Citrine is the transparent, pale yellow to brownish orange variety of quartz.
Citrine is rare in nature. In the days before modern gemology, its tawny color caused it to be confused with topaz. Today, its attractive color, plus the durability and affordability it shares with most other quartzes, makes it the top-selling yellow-to-orange gem. In the contemporary market, citrine’s most popular shade is an earthy, deep, brownish or reddish orange. A trace of iron in citrine’s structure is responsible for its yellow-to-orange color.
Since natural citrine is rare, most of the citrine on the market is the result of heat treatment, which causes some amethyst to change color from undesirable pale violet to an attractive yellow. The amethyst’s original hue can determine the richness of the resulting citrine’s yellow color.
Citrine crystals occur in a wide range of sizes, and citrine sizes up to 20 carats are readily available in jewelry. Although citrine is available in standard shapes and sizes, many high-end jewelry designers and gem carvers have fashioned the warm yellow gem into unusual cuts for jewelry and carvings.
Citrine History and Lore
People have used quartz in jewelry for thousands of years. Egyptians gathered ornately striped agates from the shore and used them as talismans, the ancient Greeks carved rock crystal ornaments that glistened like permafrost, and the hands of Roman pontiffs bore rings set with huge purple amethysts. Natural citrine is rare, and today most citrine quartz is the result of heat treatment of amethyst quartz. Even so, gems from the Victorian era have surfaced, and it’s not hard to imagine that citrine was treasured even in earlier times.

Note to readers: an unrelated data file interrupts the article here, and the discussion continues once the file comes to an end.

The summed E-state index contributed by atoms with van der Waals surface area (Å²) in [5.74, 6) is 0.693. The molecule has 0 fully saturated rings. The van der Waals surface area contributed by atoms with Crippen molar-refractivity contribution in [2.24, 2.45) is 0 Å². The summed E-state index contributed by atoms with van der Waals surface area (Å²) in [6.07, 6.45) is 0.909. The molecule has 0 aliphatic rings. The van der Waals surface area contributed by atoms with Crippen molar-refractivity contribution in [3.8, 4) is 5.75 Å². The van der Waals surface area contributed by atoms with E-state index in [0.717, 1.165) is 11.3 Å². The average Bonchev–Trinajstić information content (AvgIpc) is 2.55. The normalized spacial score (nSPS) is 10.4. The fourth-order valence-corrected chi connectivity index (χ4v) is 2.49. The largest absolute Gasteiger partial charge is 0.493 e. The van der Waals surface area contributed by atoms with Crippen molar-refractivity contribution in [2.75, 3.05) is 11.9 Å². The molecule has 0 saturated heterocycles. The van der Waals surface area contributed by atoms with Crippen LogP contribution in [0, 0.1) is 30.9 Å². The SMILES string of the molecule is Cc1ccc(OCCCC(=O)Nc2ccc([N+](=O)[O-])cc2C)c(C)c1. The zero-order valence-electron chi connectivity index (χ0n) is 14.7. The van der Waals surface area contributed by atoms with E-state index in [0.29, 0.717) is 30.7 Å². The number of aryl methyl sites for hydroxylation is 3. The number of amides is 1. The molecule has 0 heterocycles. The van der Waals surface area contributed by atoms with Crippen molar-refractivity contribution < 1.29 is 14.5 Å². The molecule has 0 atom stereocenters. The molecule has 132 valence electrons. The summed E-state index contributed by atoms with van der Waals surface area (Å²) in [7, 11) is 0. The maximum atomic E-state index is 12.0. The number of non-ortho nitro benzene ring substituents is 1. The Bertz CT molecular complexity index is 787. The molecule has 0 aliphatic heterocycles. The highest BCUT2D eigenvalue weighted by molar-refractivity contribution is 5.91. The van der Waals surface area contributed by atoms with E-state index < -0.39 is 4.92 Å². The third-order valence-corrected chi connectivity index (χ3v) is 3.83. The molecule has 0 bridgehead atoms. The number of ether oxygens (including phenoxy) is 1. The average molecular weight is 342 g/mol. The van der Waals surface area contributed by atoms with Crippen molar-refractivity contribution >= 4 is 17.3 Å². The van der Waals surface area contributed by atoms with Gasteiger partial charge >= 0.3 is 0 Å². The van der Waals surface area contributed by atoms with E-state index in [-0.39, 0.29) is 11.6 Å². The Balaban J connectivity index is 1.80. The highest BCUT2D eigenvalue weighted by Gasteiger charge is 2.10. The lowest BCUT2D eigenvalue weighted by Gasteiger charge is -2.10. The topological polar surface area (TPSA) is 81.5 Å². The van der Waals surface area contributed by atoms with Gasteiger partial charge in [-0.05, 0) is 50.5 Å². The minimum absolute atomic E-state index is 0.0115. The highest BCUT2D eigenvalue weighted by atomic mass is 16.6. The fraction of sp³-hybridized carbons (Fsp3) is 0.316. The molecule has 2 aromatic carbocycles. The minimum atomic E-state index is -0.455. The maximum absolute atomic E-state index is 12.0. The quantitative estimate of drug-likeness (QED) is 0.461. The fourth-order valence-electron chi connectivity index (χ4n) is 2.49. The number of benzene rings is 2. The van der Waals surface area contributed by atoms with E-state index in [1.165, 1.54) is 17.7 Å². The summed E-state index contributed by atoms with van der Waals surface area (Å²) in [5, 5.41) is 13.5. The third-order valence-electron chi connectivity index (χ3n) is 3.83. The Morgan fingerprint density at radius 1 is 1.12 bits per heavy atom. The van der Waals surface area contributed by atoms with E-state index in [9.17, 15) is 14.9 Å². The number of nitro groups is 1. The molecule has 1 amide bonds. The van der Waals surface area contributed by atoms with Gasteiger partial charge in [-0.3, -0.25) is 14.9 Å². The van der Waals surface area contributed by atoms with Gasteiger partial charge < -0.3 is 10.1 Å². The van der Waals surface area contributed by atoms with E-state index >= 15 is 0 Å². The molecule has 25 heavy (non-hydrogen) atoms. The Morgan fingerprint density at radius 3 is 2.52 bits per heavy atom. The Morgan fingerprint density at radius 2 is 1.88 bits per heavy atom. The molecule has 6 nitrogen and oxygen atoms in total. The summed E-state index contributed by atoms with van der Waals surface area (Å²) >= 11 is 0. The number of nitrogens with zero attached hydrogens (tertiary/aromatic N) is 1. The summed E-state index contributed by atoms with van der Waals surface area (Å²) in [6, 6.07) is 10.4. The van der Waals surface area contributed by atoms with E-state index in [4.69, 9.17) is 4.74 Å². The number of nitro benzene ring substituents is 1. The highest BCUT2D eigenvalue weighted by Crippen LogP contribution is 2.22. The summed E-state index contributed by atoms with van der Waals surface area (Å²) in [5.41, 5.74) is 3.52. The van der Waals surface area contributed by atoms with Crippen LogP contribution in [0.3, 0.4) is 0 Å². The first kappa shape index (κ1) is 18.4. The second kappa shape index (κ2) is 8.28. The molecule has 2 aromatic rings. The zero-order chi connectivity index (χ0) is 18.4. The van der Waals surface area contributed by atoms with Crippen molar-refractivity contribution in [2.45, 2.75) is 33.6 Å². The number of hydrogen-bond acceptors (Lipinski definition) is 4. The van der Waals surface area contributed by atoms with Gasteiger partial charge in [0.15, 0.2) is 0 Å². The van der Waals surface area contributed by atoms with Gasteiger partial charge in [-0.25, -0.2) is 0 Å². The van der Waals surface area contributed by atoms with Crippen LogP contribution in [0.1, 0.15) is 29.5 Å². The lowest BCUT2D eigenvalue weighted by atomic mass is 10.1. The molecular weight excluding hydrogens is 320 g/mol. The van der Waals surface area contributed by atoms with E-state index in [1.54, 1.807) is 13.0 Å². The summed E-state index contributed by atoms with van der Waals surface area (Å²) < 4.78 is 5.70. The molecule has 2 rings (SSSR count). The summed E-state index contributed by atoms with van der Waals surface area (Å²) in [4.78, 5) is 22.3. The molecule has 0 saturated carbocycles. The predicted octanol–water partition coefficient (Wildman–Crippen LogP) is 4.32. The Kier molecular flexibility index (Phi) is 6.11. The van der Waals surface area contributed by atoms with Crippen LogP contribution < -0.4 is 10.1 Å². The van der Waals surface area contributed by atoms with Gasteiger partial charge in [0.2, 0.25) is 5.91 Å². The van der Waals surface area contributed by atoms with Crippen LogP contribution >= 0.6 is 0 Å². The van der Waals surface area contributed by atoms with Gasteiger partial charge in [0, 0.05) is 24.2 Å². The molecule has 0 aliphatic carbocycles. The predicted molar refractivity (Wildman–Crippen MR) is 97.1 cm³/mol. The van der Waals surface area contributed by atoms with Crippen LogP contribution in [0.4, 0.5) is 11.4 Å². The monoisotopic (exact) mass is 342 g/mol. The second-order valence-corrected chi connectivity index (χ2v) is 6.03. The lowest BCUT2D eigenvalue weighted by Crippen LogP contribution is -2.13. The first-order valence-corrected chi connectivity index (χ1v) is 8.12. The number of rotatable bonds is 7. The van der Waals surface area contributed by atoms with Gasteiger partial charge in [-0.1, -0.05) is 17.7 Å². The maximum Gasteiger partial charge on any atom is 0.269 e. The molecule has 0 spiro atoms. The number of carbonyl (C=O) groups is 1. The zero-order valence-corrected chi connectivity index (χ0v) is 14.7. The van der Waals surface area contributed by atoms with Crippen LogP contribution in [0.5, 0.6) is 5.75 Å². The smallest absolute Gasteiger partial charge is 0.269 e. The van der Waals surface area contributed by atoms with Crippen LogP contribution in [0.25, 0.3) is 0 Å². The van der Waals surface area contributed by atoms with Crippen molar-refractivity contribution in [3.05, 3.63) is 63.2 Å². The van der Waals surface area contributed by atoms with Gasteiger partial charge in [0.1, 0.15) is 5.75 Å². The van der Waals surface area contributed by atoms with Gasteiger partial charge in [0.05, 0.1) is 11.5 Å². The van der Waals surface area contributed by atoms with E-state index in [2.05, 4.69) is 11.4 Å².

WHY WE LOVE THIS GEMSTONE
Even fine citrine has a modest price tag. Large gems remain affordable, as price per carat does not rise dramatically for larger sizes.
In Bolivia, amethyst and citrine colors can occur together in the same crystal. These unique gems are called ametrine.
The following factors combine to determine a citrine’s value.
COLOR Vivid yellows, reddish oranges, and earth tones are popular with consumers.
CLARITY Eye-visible inclusions are not common in citrine. If present, they decrease its value.
CUT Citrine might be carved, custom-cut, or calibrated for jewelry use.
CARAT WEIGHT Citrine is available in a wide range of sizes for setting into a variety of jewelry styles.
CHEMICAL COMPOSITION: SiO2
COLOR: Yellow to orange to orangy red
REFRACTIVE INDEX: 1.544 to 1.553
SPECIFIC GRAVITY: 2.66 (+0.03/-0.02)
MOHS HARDNESS: 7
Citrine Gemstone | Natural Citrine Stone – GIA http://www.gia.edu/citrine#.V9ldQvkrLcv